Yahoo Drops Google
Yahoo on Wednesday raised the stakes in the internet search wars as it abandoned Google in favour of using an in-house search engine on its own web sites.
With Microsoft waiting in the wings to launch a rival technology of its own, the move sets up a three-way struggle that will challenge Google’s recent dominance of internet searching.
The coming battle reflects the emergence of search as the internet’s “killer application” since the rise of Google. With more people using a search engine as the starting point whenever they go online, whether to find information or products to buy, control of search has become central to the ambitions of all three companies.
Yahoo first signalled its intent to challenge Google last year when it bought Inktomi, a company which enjoyed an early technology lead but fell on hard times after the dotcom bust. It had already indicated that it planned to replace Google as the search service used by visitors to the Yahoo portal sometime early this year.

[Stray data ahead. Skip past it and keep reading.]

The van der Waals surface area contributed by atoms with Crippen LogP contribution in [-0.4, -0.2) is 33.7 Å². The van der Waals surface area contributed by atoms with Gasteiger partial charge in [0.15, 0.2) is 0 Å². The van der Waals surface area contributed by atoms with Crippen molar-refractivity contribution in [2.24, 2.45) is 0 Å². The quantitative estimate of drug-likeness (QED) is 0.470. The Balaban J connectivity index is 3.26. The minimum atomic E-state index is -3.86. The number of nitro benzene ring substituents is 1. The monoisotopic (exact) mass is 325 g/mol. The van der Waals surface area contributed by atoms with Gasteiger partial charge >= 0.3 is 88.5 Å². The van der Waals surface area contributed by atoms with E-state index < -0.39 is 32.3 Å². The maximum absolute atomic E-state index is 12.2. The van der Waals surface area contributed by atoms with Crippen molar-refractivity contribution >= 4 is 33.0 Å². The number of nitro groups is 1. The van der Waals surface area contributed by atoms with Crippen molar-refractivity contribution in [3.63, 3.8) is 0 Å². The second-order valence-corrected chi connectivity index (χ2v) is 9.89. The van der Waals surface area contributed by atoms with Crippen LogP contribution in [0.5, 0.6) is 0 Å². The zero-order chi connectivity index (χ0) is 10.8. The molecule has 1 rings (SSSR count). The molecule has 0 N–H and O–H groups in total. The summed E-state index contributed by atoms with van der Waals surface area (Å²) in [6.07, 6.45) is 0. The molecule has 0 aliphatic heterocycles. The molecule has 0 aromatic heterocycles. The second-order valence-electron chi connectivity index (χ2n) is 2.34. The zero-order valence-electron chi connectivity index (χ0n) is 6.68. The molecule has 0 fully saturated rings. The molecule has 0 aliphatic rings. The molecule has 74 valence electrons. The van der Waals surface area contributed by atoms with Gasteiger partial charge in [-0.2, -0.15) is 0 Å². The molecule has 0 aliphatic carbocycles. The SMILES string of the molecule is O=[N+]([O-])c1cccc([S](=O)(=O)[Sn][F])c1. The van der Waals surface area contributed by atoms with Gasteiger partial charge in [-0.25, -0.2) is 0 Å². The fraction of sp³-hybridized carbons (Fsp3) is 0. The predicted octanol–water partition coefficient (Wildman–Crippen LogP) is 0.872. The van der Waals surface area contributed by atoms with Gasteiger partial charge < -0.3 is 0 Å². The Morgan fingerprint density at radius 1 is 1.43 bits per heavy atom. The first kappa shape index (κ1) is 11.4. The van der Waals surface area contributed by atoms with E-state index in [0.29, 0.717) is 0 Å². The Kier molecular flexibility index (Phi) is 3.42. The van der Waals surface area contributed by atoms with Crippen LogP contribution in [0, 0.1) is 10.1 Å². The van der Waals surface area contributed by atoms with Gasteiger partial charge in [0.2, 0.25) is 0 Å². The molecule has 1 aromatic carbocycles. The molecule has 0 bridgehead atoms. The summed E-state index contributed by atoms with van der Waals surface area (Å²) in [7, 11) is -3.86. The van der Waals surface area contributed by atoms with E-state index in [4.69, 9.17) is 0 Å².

The race to catch Google comes as the internet upstart continues to strengthen its grip on internet searching. Last December, half of all people in the US who used a search engine visited Google at learst once, according to Nielsen/NetRatings, a research firm. By contrast, 29 per cent visited Yahoo during the month, while 30 per cent went to Microsoft’s MSN service and 15 per cent visited AOL.
Google’s dominance is even greater than these numbers suggest. Its search engine carried out all the searches on AOL and, until now, Yahoo. Searches on MSN, meanwhile, are powered by Yahoo’s search engine, though that realationship is also expected to end once Microsoft perfects its own technology.
Jeff Weiner, head of search at Yahoo, said that the decision to switch on the company’s new search engine came after internal tests showed the quality of its results were better than those of rivals in terms of relevance, comprehensiveness and timeliness.